Friday, September 16, 2005

L.A. Times Shows What It Most Needs, EDGE

If there's any way in which the L.A. Times has long been deficient, it's EDGE, the little ways a newspaper or other publication has of showing that it's sophisticated and critical, that it didn't just fall off the turnip truck.

And, this week, I'm happy to say, since I returned from my Alaska-Canada trip, there are some signs of Times EDGE, thank goodness. Maybe, Dean Baquet, the new editor, is partially responsible. At least, I hope he is.

Reading back issues, I see that Steve Lopez last Sunday was up to the challenge. His quote of Barbara Bush on the hurricane was very revealing.

Visiting the Houston Asrrodome, Mrs. Bush, Lopez reported, "said the evacuees -- many of whom lost everything and were still searching for lost relatives -- seemed to be fine.

"They were underprivileged anyway," Barbara Bush said, "so this is working out well for them."

This is just priceless. If there is any reason the Bush family is suddenly in real political trouble, this explains it, and I feel indebted to Lopez for bringing it to our attention.

Then, this morning, Friday, Sept. 16, I was glad to see two brief stories in the L.A. Times that also showed EDGE.

One, in the Business section, by Debora Vrana, had to do with California Treasurer Phil Angelides, a prospective Democratic candidate for governor next year, telling Gov. Arnold Schwarzenegger in a letter that the proposed purchase of PacifiCare Health Systems, Inc., ought to be opposed, because it calls for $315 million in payouts to the top executives involved.

"There is simply no justification for these excessive payouts -- which will go to the very same HMO executives who engineered this merger," Angelides told the governor.

Amen! The recent sale of Blue Cross of California was followed by such payouts, and also sharp premium increases to policyholders. But what is encouraging to me about this is that it appeared in Business, which in the past has been notoriously bland, often reluctant to run anything critical of the big corporations. If this policy does change, it means a far better Business section.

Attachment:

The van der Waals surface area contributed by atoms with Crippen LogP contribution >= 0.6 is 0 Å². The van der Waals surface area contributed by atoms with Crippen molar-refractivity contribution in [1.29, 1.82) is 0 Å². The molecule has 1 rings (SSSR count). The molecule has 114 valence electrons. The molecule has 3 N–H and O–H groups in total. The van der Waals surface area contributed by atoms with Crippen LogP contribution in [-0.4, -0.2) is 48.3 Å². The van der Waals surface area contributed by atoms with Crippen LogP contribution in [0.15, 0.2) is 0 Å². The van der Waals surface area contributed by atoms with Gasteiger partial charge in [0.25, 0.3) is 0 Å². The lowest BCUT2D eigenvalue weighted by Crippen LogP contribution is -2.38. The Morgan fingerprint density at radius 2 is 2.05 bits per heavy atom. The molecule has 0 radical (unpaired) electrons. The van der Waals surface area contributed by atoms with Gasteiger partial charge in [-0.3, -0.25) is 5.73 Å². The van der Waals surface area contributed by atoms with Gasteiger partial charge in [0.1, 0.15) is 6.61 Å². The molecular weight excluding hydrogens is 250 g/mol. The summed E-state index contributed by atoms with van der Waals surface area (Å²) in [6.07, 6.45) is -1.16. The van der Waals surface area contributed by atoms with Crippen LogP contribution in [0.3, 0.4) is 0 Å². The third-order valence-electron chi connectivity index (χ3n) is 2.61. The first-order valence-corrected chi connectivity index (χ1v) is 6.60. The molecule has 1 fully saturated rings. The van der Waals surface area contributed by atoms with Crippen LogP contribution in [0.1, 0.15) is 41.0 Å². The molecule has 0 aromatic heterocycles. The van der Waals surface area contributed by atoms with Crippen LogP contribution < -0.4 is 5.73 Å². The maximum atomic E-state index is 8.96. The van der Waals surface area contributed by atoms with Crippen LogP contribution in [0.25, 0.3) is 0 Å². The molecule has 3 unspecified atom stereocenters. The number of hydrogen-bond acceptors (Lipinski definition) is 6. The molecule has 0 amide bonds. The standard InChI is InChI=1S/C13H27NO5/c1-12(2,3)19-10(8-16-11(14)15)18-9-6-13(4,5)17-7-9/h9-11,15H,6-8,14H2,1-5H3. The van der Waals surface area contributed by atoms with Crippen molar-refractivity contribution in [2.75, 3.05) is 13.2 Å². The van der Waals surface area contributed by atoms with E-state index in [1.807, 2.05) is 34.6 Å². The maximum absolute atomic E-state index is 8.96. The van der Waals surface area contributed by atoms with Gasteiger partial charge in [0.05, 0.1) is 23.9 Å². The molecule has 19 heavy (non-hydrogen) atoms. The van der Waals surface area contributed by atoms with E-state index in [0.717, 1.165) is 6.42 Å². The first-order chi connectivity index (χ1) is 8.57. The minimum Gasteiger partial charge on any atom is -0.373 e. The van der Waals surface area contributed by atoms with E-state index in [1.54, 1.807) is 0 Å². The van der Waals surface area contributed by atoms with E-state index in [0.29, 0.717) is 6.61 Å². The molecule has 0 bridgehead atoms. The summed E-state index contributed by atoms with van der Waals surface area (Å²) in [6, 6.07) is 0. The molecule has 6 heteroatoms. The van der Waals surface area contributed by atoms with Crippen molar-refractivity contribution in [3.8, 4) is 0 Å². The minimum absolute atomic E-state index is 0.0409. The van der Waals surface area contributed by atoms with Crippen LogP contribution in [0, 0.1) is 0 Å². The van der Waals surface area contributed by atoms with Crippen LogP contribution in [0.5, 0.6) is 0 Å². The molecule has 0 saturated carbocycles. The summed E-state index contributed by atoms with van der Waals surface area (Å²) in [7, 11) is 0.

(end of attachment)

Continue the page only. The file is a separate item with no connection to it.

Then, I was also delighted to see, in Calendar, by Scott Collins, a story about the tift between Geraldo Rivera of the Fox News Network, and Alessandra Stanley, TV critic for the New York Times.

The issue: had Rivera, as Stanley alleged, "nudged an Air Force rescue worker out of the way so hius camera crew could tape him as he helped lift an older woman in a wheelchair to safety?"

Rivera, the often loudmouthed Fox commentator, is demanding a correction. So far, neither the NYT or Stanley has given him one.

This is entertaining, scintillating and obviously well worth the space it got in the L.A. Times. Such stories, if repeated a hundred fold, might succeed in reversing the LAT's circulation declines.


Anonymous Anonymous said...

I'm thrilled about the insurance story, but I don't think you can give them too much credit for the Barbara Bush or Rivera stories which have been covered to death by other outlets first.

9/16/2005 5:06 PM  
Anonymous Anonymous said...

ken, you obviously have no clue whatsoever. the times is dying. the ciruclation will not grow until they realize that you cannot insult the intelligence of the "red staters" in every. single. edition. every. freakin. day.

there are, what, 15 million people in the l.a. dma, and the times circ is just over 920K?

as the times continues to pander to the politics of the westside, the decline will continue.

but, you will continue to blame, bash, pander, kowtow, etc. along with your former brethren at the paper. (with the occasional pro-bush piece which then invites many freaks to pile on you like you're suddenly a closet nazi.)

the times will not change until management (har, har) realizes that the need to understand l.a. and the dma for what it is. and that is: not hollywood and not brentwood.

9/16/2005 5:28 PM  

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